Intelligence: The War On Roofs


June 24, 2016: Since mid-2014 the Pakistan military has been fighting Islamic terrorists in Waziristan, mainly North Waziristan. Most of the 800,000 civilians in Waziristan fled to avoid the fighting, which mainly consisted of air strikes and artillery fire. This firepower, plus explosive traps left behind by the departing Islamic terrorists, destroyed most of the housing in North Waziristan and nearly as many in South Waziristan. There was also a problem with Islamic terrorists hiding in some abandoned villages. These rural villages were often little fortresses built of mud brick, except for the roofs, which were usually wood or sheet metal (to deal with the heavy Winter snows). To help with the frequent aerial reconnaissance (using F-16s, helicopters and UAVS) ground patrols were ordered to remove the roofs of buildings likely to conceal remaining, or returning Islamic terrorists. Air strikes or artillery were used against any roofs that reappeared or were not removed in a remote area where Islamic terrorists were spotted. The government paid compensation to the families of those homes, to replace the roofs and repair other damage. The missing roof tactic appeared to work, especially if aerial reconnaissance spotted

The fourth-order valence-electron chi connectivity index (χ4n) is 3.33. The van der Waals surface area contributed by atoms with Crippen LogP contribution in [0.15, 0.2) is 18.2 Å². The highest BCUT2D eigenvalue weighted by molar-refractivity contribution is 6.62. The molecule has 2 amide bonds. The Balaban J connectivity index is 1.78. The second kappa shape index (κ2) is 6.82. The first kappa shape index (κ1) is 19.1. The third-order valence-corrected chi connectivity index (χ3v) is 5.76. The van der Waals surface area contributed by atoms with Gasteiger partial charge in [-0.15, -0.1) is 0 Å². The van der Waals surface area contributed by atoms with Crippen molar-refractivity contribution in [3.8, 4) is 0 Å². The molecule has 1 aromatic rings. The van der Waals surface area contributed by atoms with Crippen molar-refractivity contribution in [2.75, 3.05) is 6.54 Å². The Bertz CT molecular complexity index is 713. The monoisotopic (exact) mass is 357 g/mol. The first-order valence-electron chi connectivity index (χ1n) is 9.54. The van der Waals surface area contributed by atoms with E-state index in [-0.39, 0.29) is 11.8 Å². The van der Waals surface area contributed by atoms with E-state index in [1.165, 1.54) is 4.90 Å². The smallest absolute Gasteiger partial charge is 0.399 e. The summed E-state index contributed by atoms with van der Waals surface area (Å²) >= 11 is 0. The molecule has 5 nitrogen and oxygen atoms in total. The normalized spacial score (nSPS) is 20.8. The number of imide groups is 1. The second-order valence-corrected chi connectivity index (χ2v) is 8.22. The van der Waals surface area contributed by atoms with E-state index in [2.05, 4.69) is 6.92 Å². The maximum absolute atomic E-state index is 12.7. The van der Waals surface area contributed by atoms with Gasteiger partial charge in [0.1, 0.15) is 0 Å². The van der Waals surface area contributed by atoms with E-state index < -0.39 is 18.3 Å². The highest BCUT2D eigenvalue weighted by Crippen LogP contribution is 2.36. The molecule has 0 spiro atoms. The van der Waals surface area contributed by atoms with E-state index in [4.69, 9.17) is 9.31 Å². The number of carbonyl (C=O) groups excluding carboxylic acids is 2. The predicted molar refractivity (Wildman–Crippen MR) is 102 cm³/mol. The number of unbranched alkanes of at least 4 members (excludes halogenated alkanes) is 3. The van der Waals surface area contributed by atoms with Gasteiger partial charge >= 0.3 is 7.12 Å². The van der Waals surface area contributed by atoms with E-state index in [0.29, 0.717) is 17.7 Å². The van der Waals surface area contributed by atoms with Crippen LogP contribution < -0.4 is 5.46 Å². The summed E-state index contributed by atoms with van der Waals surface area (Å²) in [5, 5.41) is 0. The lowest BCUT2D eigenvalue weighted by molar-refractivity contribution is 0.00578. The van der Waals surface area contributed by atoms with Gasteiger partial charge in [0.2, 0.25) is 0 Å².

The attack on North Waziristan initially involved F-16s, helicopter gunships and army artillery. The air force also provided pretty good aerial reconnaissance. Ground troops did little attacking but thousands manned checkpoints on the borders of North Waziristan and mounted regular patrols along those borders. Despite this those borders still provided many opportunities for people to sneak past the troops. Most of the Waziristan border is with Afghanistan and that was not as tightly guarded, which made it relatively easy for Islamic terrorists to hike across the border to villages that are hospitable to Pakistani Islamic terrorists. This included abandoned villages, but the war on roofs made abandoned villages much less useful.




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